Ask Riot

Ask a question about League or Riot, and we’ll try to answer it. Answers go live every other Thursday at 1:30 pm (PT)

What do you want to know?

Something went wrong. Try asking again.

Thank you for submitting a question!

Next Article

Champion Roadmap, June 2017

Urgot, Aatrox, Eve, and a shadow on the horizon.

By Reav3

With many people asking about the next “State of Champion Update” blog, I thought it would be good to start doing these more often (and also incorporate new champions, as well). We’ve got quite a few changes to talk about, so let’s get into it.

As the Pendulum Swings

Over time, we’ve released a ton of new champions—with Xayah and Rakan we’ve reached 136. This is awesome, but as more new champions get added to the game our older champions continue to get outdated. Demand for VGUs (visual and gameplay updates) has also been slowly increasing over the years. We currently have two VGU teams and three new champion teams. In the future, we will have five teams that can do either new champions or VGUs, depending on what we feel makes the most sense for that point in time.

Champs like Azir ended up pushed by the wayside with the “full class update” approach, so we’re shifting our focus.

As we move forward, you should expect to see us slightly ramp up the amount of VGUs we do and slightly ramp down the amount of new champions we make. We will continue to evaluate and tweak this ratio going forward. So where does that leave the Roster team?

The Future of Class Updates

Class updates like the recent tank update or the assassin update in preseason have been a bit of a mixed bag since their inception. The pros and cons for class updates looks something like this:


  • Creates clear strengths and weakness for a class of champions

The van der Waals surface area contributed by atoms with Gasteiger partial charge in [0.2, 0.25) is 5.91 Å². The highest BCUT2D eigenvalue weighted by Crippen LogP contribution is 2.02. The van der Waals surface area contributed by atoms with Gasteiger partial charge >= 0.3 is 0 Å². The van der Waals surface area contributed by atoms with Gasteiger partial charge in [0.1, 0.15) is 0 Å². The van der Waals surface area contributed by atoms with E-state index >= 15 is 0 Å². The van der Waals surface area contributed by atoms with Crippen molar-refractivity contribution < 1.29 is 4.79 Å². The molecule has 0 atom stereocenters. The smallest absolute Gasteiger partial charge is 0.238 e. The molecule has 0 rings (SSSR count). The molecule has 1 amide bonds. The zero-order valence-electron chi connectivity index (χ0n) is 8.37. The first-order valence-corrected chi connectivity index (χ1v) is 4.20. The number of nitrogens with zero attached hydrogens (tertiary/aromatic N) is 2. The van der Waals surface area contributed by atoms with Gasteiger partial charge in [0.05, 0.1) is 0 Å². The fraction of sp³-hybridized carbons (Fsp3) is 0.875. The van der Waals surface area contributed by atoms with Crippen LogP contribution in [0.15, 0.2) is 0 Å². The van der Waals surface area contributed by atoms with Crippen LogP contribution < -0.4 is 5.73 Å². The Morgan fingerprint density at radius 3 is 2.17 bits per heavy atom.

• Doing an entire class at once allows us to do larger systemic and item changes for the class, including making new items
  • Creates champions with sharper strategic identities within a class of champions
  • Informs future champions by demonstrating what a good version of a champion in a class looks like
  • Some players felt the big seasonal changes were exciting and shook up the meta in a positive way


  • Doing a large batch of updates at once made it hard to predict outcomes, which led to more risk of flaws in the designs
  • Big seasonal patches had so much change that they led to extended periods of imbalance
  • Some players felt that so much change in one patch was overbearing
  • As with all our reworks (big and small), changes always have the risk of alienating some of the champions’ current mains

We’ve generally felt that the pros have outweighed the cons, especially the benefits we got from better understanding and defining some of the classes that weren’t very defined (like juggernauts, for example). After the recent tanks update we got together to talk about divers and future classes. We came to the conclusion that while many of the classes still had specific champions in need of work, most of the classes themselves were pretty well defined and not really in need of huge new systemic changes or items.

...we'll start to prioritize reworks based on need rather than on a champion's specific class.

Class updates also caused us to neglect champions that needed reworks but weren’t in a specific class, like Azir. After reflecting on this, we’ve decided to discontinue the large seasonal class updates and focus more on individual champions that need work. We will be releasing these individually rather than in grouped updates since there really isn’t a strong reason to package them without the systemic changes to go along with them.